Wednesday, July 23, 2008

St. Mary Madgalene

July 23, 2008
The Chapel of the Resurrection
Gethsemane Cathedral

Yesterday was the feast of St. Mary Magdalene. This feast day is an important time for us to examine what many of us think is a non-issue these days, but is still an issue in the larger Church. The issue is, of course, the ordination of women.

Now, most of us, I think, are fine with women being ordained to the priesthood or deaconate. But there are still several groups of people in the church—in the Episcopal and in the larger Anglican Communion—who are very upset over this issue.

As many of you might know, the Church of England has recently OKd the consecration of women bishops. For us, this doesn’t seem like a big deal. Our first woman bishop in the Episcopal, Barbara Harris, who was ordained in 1989. But in England, this is a huge deal. Many Anglo-Catholic priests and bishops are very upset and there is a rumor that many of these priests and bishops, as well as many lay people, are ready to leave the Church of England and join the Roman Catholic Church.

You might wonder why people have such an issue with the ordination of women. Some people—specifically the Roman Church—believe that if Jesus truly wanted women to be ordained he would have called a woman to be an apostle. In fact, one Roman priest has famously said: “If Jesus wanted to ordain women, he would’ve ordained his mother.”

These are good arguments. Of course, the argument could also be that, Jesus never called Polish or German men to be apostles either, but that’s a whole other issue.

To be fair, we need to remind ourselves of the place of women in the time of Jesus. Even if he had called women, the problem was that the role of women at that time was viewed as less than men. Very few people in Palestinian culture of the time would’ve even listened to a woman. In fact, a woman’s testimony could not even be used in legal proceedings at that time.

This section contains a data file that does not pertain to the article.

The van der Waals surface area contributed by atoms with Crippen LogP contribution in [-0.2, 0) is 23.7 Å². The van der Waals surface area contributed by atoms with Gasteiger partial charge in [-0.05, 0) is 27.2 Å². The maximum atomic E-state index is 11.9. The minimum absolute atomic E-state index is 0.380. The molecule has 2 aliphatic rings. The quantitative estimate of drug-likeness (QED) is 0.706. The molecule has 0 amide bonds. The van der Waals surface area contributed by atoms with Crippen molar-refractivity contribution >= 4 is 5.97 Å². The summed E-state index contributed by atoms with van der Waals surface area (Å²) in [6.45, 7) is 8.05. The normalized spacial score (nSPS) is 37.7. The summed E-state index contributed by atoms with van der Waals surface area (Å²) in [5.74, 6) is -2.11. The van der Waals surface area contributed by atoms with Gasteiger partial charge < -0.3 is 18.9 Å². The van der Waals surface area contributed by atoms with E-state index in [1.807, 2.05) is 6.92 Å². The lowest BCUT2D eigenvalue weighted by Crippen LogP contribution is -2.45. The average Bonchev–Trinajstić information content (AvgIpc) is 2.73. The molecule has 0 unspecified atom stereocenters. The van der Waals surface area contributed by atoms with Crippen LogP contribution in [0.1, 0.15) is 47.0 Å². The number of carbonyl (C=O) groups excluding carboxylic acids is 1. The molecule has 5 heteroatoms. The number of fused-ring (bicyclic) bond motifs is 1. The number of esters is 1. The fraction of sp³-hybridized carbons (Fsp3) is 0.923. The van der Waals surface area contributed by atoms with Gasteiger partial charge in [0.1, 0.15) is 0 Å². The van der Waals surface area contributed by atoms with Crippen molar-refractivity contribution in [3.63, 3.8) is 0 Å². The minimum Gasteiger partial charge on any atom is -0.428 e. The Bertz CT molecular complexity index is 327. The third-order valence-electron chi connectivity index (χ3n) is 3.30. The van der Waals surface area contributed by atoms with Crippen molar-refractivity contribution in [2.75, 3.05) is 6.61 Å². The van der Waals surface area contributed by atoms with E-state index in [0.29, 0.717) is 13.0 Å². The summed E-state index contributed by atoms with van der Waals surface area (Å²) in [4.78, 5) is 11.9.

We see this most profoundly in the story of Mary Magdalene, who truly was the first witness of the resurrected Jesus. And when she told the apostles of her encounter with Christ, they didn’t believe her. In fact, there didn’t seem to be any legitimacy to her account until the men apostles saw Jesus with their own eyes.

The fact is, if the argument is truly about Jesus not calling women to be apostles, we must face reality and look long and hard at Mary Magdalene. In the Orthodox Church, which, by the way, does not ordain women either, Mary Magdalene has a wonderful title that I truly love. The title is: “equal to the apostles.” Now, that does not mean she is an apostle. It simply means she is equal to the apostles.

Still, Mary Magdalene was truly a model of the perfect apostle. An apostle is one who has been called to give witness to Christ. And Mary Magdalene did that over and over again in the Gospels. When the men apostles deserted Jesus, when they betrayed him and left him to be tortured and murdered, Mary Magdalene was there with him at the cross. While the men went into hiding, for fear of their own lives, Mary Magdalene bravely went out to the tomb.

And it seems that Mary Magdalene went on to continue preaching and bearing witness to the risen Jesus.

In the Orthodox Church, it is believed she went to Ephesus, where she preached and lived with Mary the Mother of Jesus. It’s believed she died there and that her bones were eventually taken to Constantinople

In the Roman Church, the belief was that Mary, with her bother Lazarus and sister Martha went to Gaul, which is now France, and preached. She eventually retired to a cave near Marseille, to a place called La Sainte-Baume or the "holy cave" and it is there that she died.

Whatever the case, Mary Magdalene is a wonderful model for all of us. Yes, as a woman, her testimony might not have meant much in her own day, but it means all the world to us now. Mary Magdalene’s proclaimation that Jesus is alive is really our proclaimation as well. We, as the apostles of our own time, are called to go out, like she did, even with all the barriers in our lives, and proclaim the living Christ.

Also, on this feast, we should remember and be thankful for the women clergy in our lives. And we should also remind ourselves that, with Christ, the barriers of male and female are simply not there. In Christ, these issues of male and female simply don’t matter. We are all one in Christ. And, in that oneness, we are all called to proclaim Christ.

So, let nothing come between you and Jesus. Rather be an Apostle like Mary Magdalene, who, even despite the world’s opinion, went to the ends of her world preaching the resurrection.

“I have seen the Lord.”

And because she saw him, we are able to go forth and proclaim it as well.

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